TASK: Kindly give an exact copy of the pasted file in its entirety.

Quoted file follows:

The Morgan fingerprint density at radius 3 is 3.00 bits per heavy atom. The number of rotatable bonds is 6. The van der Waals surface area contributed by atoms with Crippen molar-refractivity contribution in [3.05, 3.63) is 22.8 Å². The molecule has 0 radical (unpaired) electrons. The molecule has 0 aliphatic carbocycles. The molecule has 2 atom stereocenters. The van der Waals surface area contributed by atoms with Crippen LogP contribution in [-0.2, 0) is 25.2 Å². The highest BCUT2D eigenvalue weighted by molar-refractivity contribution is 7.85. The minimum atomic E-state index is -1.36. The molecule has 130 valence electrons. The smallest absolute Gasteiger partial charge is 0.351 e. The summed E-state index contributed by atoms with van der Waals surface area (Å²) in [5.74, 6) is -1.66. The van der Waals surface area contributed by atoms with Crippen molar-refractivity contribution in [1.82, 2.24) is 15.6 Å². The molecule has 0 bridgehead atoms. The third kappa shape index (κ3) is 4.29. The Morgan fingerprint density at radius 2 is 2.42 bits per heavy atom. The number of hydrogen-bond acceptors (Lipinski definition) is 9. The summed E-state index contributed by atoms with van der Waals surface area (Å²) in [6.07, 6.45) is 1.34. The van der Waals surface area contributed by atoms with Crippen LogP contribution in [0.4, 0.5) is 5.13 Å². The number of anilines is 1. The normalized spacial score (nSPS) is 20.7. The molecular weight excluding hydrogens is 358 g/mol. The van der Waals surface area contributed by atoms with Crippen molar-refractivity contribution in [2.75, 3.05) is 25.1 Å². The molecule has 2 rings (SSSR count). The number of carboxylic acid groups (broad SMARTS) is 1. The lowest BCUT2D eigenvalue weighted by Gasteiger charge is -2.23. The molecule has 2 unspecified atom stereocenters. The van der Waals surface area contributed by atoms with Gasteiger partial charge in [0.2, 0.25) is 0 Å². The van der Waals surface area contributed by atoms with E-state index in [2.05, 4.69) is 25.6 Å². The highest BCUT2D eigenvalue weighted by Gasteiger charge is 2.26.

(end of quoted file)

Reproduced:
The Morgan fingerprint density at radius 3 is 3.00 bits per heavy atom. The number of rotatable bonds is 6. The van der Waals surface area contributed by atoms with Crippen molar-refractivity contribution in [3.05, 3.63) is 22.8 Å². The molecule has 0 radical (unpaired) electrons. The molecule has 0 aliphatic carbocycles. The molecule has 2 atom stereocenters. The van der Waals surface area contributed by atoms with Crippen LogP contribution in [-0.2, 0) is 25.2 Å². The highest BCUT2D eigenvalue weighted by molar-refractivity contribution is 7.85. The minimum atomic E-state index is -1.36. The molecule has 130 valence electrons. The smallest absolute Gasteiger partial charge is 0.351 e. The summed E-state index contributed by atoms with van der Waals surface area (Å²) in [5.74, 6) is -1.66. The van der Waals surface area contributed by atoms with Crippen molar-refractivity contribution in [1.82, 2.24) is 15.6 Å². The molecule has 0 bridgehead atoms. The third kappa shape index (κ3) is 4.29. The Morgan fingerprint density at radius 2 is 2.42 bits per heavy atom. The number of hydrogen-bond acceptors (Lipinski definition) is 9. The summed E-state index contributed by atoms with van der Waals surface area (Å²) in [6.07, 6.45) is 1.34. The van der Waals surface area contributed by atoms with Crippen LogP contribution in [0.4, 0.5) is 5.13 Å². The number of anilines is 1. The normalized spacial score (nSPS) is 20.7. The molecular weight excluding hydrogens is 358 g/mol. The van der Waals surface area contributed by atoms with Crippen molar-refractivity contribution in [2.75, 3.05) is 25.1 Å². The molecule has 2 rings (SSSR count). The number of carboxylic acid groups (broad SMARTS) is 1. The lowest BCUT2D eigenvalue weighted by Gasteiger charge is -2.23. The molecule has 2 unspecified atom stereocenters. The van der Waals surface area contributed by atoms with Gasteiger partial charge in [0.2, 0.25) is 0 Å². The van der Waals surface area contributed by atoms with E-state index in [2.05, 4.69) is 25.6 Å². The highest BCUT2D eigenvalue weighted by Gasteiger charge is 2.26.